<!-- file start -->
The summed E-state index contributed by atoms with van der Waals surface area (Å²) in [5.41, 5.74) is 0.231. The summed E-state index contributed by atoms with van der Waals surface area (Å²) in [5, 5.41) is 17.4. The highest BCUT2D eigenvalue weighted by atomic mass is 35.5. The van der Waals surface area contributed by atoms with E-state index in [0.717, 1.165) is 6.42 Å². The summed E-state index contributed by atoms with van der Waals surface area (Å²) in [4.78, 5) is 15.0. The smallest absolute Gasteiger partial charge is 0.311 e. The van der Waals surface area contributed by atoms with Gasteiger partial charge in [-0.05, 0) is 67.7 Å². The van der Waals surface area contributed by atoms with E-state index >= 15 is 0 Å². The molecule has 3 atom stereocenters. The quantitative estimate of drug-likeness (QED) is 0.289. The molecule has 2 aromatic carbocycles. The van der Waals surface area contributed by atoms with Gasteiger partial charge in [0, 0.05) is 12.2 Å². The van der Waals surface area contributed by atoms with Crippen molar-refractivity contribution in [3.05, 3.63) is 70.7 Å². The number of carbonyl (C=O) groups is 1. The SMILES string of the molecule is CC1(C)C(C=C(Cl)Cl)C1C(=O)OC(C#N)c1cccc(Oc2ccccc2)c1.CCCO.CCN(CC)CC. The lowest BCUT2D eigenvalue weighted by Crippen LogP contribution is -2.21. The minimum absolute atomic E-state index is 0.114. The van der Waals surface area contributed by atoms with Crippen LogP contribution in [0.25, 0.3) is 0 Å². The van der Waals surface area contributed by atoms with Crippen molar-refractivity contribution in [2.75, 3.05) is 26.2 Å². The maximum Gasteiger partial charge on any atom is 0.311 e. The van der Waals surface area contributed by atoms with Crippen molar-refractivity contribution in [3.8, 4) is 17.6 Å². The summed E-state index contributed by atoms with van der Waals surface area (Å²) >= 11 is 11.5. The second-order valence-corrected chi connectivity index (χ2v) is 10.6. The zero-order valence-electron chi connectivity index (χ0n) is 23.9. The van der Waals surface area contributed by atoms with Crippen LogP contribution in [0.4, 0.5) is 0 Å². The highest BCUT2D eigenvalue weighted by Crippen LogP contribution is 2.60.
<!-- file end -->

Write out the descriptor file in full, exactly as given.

The summed E-state index contributed by atoms with van der Waals surface area (Å²) in [5.41, 5.74) is 0.231. The summed E-state index contributed by atoms with van der Waals surface area (Å²) in [5, 5.41) is 17.4. The highest BCUT2D eigenvalue weighted by atomic mass is 35.5. The van der Waals surface area contributed by atoms with E-state index in [0.717, 1.165) is 6.42 Å². The summed E-state index contributed by atoms with van der Waals surface area (Å²) in [4.78, 5) is 15.0. The smallest absolute Gasteiger partial charge is 0.311 e. The van der Waals surface area contributed by atoms with Gasteiger partial charge in [-0.05, 0) is 67.7 Å². The van der Waals surface area contributed by atoms with E-state index >= 15 is 0 Å². The molecule has 3 atom stereocenters. The quantitative estimate of drug-likeness (QED) is 0.289. The molecule has 2 aromatic carbocycles. The van der Waals surface area contributed by atoms with Gasteiger partial charge in [0, 0.05) is 12.2 Å². The van der Waals surface area contributed by atoms with Crippen molar-refractivity contribution in [3.05, 3.63) is 70.7 Å². The number of carbonyl (C=O) groups is 1. The SMILES string of the molecule is CC1(C)C(C=C(Cl)Cl)C1C(=O)OC(C#N)c1cccc(Oc2ccccc2)c1.CCCO.CCN(CC)CC. The lowest BCUT2D eigenvalue weighted by Crippen LogP contribution is -2.21. The minimum absolute atomic E-state index is 0.114. The van der Waals surface area contributed by atoms with Crippen LogP contribution in [0.25, 0.3) is 0 Å². The van der Waals surface area contributed by atoms with Crippen molar-refractivity contribution in [2.75, 3.05) is 26.2 Å². The maximum Gasteiger partial charge on any atom is 0.311 e. The van der Waals surface area contributed by atoms with Crippen molar-refractivity contribution in [3.8, 4) is 17.6 Å². The summed E-state index contributed by atoms with van der Waals surface area (Å²) >= 11 is 11.5. The second-order valence-corrected chi connectivity index (χ2v) is 10.6. The zero-order valence-electron chi connectivity index (χ0n) is 23.9. The van der Waals surface area contributed by atoms with Crippen LogP contribution in [0.4, 0.5) is 0 Å². The highest BCUT2D eigenvalue weighted by Crippen LogP contribution is 2.60.